Brain Training – Can it reduce the risk of dementia?
By: Laura P. Etre, Psy.D.
Chief Psychology Officer
At the Alzheimer’s Association International Conference in Toronto in July, Jerri Edwards, PhD of the University of South Florida presented results from a 10-year study on brain training, called the Advanced Cognitive Training for Independent and Vital Elderly (ACTIVE). The study found that cognitive training programs, specifically computerized speed-of-processing training, were found to protect against dementia over a 10-year period.
The results of the study are encouraging. Of the 2,785 participants in the randomized, controlled trial that included people over the age of 65, those who completed 11 or more computerized speed-of-processing training sessions were 48 percent less likely to develop dementia than the control group. In addition, participation in speed-of-processing training was also found to protect against depression and improve functioning overall.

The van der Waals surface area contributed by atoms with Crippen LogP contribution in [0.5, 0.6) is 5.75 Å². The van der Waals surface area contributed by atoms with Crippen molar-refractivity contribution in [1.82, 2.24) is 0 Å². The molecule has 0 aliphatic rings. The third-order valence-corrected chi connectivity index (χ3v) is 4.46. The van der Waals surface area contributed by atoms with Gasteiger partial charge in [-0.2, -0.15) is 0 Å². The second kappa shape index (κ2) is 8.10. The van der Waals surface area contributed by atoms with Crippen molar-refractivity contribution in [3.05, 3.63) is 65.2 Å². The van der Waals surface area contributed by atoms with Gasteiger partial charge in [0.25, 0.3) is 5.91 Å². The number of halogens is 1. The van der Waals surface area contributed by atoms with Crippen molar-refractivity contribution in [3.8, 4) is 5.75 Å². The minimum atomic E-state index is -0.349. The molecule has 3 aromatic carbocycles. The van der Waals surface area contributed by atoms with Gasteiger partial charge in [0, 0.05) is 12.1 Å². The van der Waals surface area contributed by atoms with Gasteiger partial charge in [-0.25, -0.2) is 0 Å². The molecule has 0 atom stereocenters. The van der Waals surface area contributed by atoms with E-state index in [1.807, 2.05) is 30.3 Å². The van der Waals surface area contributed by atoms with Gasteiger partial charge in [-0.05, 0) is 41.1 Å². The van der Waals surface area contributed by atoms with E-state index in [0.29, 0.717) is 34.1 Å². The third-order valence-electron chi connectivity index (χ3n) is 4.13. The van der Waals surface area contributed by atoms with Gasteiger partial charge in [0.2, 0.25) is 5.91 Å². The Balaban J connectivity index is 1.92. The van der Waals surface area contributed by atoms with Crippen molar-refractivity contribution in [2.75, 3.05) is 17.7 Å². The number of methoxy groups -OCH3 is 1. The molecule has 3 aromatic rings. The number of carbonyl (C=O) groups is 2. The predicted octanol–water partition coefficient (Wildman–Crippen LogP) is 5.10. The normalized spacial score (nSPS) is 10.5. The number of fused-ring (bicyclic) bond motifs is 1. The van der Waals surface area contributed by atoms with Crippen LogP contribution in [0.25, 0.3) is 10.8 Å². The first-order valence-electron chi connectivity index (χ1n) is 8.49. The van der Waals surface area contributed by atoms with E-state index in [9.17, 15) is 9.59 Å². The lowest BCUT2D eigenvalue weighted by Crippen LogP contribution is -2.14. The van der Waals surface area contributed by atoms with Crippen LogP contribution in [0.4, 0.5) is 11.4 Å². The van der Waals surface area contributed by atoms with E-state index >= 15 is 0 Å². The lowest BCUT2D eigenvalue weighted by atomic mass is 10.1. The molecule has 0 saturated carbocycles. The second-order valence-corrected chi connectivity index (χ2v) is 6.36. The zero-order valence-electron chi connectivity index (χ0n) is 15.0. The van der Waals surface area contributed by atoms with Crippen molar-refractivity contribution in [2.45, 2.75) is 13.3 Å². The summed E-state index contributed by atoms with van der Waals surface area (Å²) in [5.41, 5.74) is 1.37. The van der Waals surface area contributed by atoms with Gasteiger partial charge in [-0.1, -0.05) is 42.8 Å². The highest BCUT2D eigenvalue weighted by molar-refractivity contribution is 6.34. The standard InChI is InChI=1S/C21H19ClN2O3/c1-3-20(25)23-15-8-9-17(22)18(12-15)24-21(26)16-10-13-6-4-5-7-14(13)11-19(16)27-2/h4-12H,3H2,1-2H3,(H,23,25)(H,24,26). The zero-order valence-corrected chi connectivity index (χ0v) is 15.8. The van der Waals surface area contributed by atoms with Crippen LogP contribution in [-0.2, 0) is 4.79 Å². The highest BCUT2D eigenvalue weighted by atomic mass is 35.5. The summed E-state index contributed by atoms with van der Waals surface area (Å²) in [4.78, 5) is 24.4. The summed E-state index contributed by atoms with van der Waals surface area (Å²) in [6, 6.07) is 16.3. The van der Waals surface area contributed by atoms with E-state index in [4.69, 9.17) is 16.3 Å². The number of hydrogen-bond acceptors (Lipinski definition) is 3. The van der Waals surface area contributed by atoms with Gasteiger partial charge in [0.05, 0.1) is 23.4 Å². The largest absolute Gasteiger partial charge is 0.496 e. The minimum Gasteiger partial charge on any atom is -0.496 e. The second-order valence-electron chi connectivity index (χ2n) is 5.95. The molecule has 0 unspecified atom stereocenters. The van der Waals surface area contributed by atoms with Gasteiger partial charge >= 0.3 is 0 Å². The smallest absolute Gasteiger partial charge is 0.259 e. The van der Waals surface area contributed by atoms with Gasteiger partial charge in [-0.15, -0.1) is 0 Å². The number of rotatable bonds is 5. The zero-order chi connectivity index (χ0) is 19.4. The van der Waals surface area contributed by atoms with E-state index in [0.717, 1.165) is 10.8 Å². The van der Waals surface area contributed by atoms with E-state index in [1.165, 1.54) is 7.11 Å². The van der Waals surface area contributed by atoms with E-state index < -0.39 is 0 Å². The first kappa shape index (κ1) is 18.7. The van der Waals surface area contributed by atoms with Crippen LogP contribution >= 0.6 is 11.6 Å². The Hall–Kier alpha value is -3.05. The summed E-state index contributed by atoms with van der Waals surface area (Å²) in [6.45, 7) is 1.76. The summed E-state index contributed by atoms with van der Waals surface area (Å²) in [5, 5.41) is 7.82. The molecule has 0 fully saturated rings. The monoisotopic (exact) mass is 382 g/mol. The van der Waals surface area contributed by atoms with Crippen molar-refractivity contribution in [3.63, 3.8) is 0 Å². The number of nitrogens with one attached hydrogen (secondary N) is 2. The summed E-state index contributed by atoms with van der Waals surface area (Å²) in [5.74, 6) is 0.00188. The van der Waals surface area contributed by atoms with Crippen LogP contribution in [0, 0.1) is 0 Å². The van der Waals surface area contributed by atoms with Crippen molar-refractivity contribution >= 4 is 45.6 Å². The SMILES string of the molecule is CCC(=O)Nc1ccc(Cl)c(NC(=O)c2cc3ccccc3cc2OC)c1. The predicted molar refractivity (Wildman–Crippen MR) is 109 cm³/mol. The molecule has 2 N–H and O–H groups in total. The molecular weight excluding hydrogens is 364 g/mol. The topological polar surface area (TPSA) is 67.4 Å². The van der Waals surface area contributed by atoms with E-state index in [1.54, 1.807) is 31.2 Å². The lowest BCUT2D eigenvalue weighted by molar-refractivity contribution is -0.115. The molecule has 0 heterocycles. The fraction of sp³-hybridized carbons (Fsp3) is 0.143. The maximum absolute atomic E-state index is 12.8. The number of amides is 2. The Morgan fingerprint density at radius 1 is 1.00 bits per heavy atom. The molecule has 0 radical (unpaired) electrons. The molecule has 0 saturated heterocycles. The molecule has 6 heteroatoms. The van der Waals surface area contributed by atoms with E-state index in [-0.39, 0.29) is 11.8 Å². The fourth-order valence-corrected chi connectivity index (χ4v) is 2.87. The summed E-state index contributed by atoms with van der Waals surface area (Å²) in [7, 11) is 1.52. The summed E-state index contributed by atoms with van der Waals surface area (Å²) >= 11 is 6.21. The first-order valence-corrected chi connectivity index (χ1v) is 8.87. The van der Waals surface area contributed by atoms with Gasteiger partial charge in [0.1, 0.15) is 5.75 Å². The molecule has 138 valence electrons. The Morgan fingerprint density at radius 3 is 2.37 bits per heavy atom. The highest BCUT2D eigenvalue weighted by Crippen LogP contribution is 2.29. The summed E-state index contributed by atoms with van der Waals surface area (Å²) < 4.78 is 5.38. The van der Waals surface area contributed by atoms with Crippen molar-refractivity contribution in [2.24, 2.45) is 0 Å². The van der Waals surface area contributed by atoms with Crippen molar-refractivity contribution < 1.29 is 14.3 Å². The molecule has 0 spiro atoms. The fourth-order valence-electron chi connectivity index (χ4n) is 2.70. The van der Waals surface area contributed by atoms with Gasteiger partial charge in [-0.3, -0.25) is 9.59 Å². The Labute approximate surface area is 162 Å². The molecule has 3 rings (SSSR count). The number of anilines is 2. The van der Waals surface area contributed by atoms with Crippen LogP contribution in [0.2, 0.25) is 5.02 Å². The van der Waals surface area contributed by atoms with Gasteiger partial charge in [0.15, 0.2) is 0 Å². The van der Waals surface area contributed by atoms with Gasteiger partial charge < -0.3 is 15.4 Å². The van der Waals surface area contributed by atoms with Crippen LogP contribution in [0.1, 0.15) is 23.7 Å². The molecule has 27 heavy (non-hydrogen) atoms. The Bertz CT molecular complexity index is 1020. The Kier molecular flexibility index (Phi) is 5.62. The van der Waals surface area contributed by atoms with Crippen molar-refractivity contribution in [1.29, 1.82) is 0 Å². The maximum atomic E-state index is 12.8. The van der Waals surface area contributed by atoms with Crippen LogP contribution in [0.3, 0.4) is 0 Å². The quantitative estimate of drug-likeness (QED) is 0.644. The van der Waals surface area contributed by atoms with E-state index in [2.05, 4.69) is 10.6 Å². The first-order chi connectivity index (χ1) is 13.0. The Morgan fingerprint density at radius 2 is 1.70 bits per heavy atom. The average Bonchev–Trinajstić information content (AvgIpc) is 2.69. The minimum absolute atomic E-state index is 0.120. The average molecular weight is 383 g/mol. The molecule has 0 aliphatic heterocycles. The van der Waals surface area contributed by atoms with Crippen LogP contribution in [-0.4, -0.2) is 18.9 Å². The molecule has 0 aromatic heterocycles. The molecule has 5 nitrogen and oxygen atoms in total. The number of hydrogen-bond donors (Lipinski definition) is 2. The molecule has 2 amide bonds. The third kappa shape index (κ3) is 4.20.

These findings go a step further than the evidence that the Alzheimer’s Association has been presenting for some time – that staying mentally active and living a healthy lifestyle can reduce cognitive decline (the reduction in reaction and processing times relating to aging). This new study asserts that computerized training specifically can reduce the risk of dementia as well.
Speed-of-processing training coupled with a healthy lifestyle in older adults could make a significant positive impact on overall cognitive health by reducing the risk of the development of dementia and associated mental health conditions.
Further research is necessary to get more information on the specifics: who might be helped, and what type of training is most effective. MedOptions plans to become involved in the study of brain training and looks forward to contributing to developments in this important and promising research.